Salsa cans well in a boiling-water bath.

You can either eat the salsa now or pack it into clean pint jars with an inch of headspace and process in a boiling-water bath for 15 minutes. Serve nice and cold with plenty of tortilla chips or fresh vegetables for dipping. Makes about three quarts.

I like to bring this salsa to office parties. It always impresses people, and it’s safe for vegetarians, diabetics, and various other dieters, especially if you bring celery sticks and cucumber slices for low-carb dipping.


Seasonal Recipe: Homemade Applesauce

11 Oct

Homemade applesauce is way easier than it has any right to be.

NOTE: Emily here, invading the Red Kitchen on a dare. When your little sister throws down a gauntlet, you’re pretty much obligated to pick it up … so after Grace suggested, in two separate posts (here and here), that making applesauce from scratch was more difficult/time-consuming/labor-intensive/equipment-intensive/whatever than it was worth, I took that as a challenge and decided to fire up the Crock-Pot now rather than wait for the coup de grace of all dares, the sinister triple-dog dare.

As I’d suspected, homemade applesauce is way simpler than it has any right to be. Continue reading

Seasonal Recipe: Canned Strawberry Applesauce

23 Sep

 For a printable version of this recipe and complete ingredients listing, click here.

Another fun project from the “mostly homemade” files…

My goal for this week was to post something fun, easy and seasonal. The result? Canned Strawberry Applesauce!

This is a lovely recipe that results in a sort of cross between applesauce as we know it and mashed, sugared dessert strawberries like you probably ate on pie crust growing up. My dad spreads this on toast, I like it with whipped cream, yet it’s just as comfortable riding side-saddle with dinner, or with cereal and yogurt for breakfast. Continue reading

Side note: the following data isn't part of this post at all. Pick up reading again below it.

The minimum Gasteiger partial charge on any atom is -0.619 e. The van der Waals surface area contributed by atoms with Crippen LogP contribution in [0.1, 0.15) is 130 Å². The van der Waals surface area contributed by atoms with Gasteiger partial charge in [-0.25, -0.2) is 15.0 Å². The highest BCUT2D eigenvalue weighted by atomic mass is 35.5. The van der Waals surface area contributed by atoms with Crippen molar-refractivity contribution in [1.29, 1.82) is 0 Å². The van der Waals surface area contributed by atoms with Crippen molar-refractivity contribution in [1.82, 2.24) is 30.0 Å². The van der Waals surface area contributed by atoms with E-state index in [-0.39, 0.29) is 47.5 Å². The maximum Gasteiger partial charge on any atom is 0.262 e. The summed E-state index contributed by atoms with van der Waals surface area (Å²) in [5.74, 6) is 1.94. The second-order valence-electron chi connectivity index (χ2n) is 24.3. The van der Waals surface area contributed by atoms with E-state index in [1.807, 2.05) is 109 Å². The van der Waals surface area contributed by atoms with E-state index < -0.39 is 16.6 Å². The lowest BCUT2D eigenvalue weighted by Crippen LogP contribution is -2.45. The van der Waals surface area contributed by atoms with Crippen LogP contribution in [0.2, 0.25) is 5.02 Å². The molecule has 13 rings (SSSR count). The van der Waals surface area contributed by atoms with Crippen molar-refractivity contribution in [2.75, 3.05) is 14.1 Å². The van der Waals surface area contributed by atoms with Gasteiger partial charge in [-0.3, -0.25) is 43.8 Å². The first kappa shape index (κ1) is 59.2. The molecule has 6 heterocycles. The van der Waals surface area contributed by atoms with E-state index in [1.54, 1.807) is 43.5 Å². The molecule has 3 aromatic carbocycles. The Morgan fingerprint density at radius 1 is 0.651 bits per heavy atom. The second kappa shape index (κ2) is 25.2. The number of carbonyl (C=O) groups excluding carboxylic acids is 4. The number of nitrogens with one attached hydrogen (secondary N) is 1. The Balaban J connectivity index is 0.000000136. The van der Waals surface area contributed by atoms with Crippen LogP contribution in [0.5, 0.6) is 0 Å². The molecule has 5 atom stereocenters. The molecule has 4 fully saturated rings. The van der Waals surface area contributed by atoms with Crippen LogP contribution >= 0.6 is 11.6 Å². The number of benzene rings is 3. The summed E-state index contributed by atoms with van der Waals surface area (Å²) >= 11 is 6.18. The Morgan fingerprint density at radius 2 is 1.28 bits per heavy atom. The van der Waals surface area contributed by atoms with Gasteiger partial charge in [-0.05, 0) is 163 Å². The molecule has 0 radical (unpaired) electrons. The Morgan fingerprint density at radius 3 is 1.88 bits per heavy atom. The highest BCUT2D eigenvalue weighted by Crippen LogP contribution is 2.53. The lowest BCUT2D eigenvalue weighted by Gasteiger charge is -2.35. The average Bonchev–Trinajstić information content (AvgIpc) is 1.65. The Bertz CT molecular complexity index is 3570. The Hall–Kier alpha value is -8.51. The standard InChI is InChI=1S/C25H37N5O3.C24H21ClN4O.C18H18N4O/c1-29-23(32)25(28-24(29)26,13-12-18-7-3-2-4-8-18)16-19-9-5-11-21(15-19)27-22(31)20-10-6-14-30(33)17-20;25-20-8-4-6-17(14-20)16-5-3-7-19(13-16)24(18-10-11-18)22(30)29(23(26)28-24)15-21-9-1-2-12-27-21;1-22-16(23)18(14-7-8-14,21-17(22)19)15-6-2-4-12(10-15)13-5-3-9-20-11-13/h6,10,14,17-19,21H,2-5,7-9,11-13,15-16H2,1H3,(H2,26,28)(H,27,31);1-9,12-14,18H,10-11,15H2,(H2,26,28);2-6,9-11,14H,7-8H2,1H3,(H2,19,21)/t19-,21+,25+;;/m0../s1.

Seasonal Recipe: Homemade Vanilla Sugar

24 Nov

For a printable version of this recipe and complete ingredients listing, click here.

These make great little holiday gifts and require next to no counterspace or time to prepare!

With the holidays upon us, it’s a great time to take advantage of seasonal sales on items you might not normally find at the grocery store, or at least wouldn’t find at a good price the rest of the year.

One such score is the highly coveted vanilla bean, which is normally $10.99 per bean at my

A vanilla bean straight from the jar.

 local grocery store, but was on sale last week for only $5.99! Red Kitchen Project reader Cheryl reports that her sister recently scored an unheard of TEN FOR $10 sale on vanilla beans at a Costco in Northern Illinois. So the good deals are out there to be had this season!